18. "There you stand, lost in the infinite series of the sea, with nothing ruffled but the waves. The tranced ship indolently rolls; the drowsy trade winds blow; everything resolves you into languor. For the most part, in this tropic whaling life, a sublime uneventfulness invests you; you hear no news; read no gazettes; extras with startling accounts of commonplaces never delude you into unnecessary excitements; you hear of no domestic afflictions; bankrupt securities; fall of stocks; are never troubled with the thought of what you shall have for dinner - for all your meals for three years and more are snugly stowed in casks, and your bill of fare is immutable. (Moby Dick chap 35 p 153)"
Author: Herman Melville
19. "A kind of joy came upon him, as if borne in on a summer breeze. He dimly recalled that he had been thinking of failure--as if it mattered. It seemed to him now that such thoughts were mean, unworthy of what his life had been. Dim presences gathered at the edge of his consciousness; he could not see them, but he knew that they were there, gathering their forces toward a kind of palpability he could not see or hear. He was approaching them, he knew; but there was no need to hurry. He could ignore them if he wished; he had all the time there was.There was a softness around him, and a languor crept upon his limbs. A sense of his own identity came upon him with a sudden force, and he felt the power of it. He was himself, and he knew what he had been."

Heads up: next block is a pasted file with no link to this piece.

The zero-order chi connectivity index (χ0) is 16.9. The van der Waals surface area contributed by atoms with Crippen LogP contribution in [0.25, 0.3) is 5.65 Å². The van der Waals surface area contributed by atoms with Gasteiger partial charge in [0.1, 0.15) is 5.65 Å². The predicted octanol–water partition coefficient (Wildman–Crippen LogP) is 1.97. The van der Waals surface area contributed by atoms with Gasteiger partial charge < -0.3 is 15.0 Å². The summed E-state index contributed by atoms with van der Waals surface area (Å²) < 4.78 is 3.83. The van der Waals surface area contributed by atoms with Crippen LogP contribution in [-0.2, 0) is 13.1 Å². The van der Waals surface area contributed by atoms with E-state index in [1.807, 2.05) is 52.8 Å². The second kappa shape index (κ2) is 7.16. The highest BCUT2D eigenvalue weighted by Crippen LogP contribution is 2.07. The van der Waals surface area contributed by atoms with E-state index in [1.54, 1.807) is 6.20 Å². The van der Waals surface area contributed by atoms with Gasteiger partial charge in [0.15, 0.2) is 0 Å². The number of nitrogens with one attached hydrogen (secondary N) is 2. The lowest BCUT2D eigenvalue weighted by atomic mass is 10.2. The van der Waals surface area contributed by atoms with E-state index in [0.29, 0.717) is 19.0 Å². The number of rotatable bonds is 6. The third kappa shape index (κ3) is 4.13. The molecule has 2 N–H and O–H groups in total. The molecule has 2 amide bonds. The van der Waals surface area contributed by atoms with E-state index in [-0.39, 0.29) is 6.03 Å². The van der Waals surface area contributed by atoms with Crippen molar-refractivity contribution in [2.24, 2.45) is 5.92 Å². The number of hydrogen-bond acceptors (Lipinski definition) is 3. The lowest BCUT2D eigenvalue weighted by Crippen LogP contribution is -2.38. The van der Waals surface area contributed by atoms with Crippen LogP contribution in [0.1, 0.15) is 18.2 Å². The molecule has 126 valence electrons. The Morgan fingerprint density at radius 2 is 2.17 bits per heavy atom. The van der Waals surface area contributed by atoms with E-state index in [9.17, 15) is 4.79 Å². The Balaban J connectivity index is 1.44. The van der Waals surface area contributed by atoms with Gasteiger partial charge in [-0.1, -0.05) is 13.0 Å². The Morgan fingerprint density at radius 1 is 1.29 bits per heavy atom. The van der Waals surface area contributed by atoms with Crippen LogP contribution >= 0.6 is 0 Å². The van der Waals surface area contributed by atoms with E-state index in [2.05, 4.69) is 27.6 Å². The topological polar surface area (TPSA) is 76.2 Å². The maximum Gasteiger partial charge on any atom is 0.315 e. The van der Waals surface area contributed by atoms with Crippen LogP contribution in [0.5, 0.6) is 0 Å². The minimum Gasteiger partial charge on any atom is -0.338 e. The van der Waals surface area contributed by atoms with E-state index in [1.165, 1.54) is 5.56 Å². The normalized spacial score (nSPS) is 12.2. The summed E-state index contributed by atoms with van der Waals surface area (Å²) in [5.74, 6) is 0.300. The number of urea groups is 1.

Author: John Edward Williams
20. "To think, analyze and invent, he [Pierre Menard] also wrote me, "are not anomalous acts, but the normal respiration of the intelligence. To glorify the occasional fulfillment of this function, to treasure ancient thoughts of others, to remember with incredulous amazement that the doctor universal is thought, is to confess our languor or barbarism. Every man should be capable of all ideas, and I believe that in the future he will be." (Jorge Luis Borges, "Pierre Menard, Author of Don Quixote, 1939)"
Author: Jorge Luis Borges
21. "For some nights I slept profoundly; but still every morning I felt the same lassitude, and a languor weighed upon me all day. I felt myself a changed girl. A strange melancholy was stealing over me, a melancholy that I would not have interrupted. Dim thoughts of death began to open, and an idea that I was slowly sinking took gentle, and, somehow, not unwelcome possession of me. If it was sad, the tone of mind which this induced was also sweet. Whatever it might be, my soul acquiesced in it."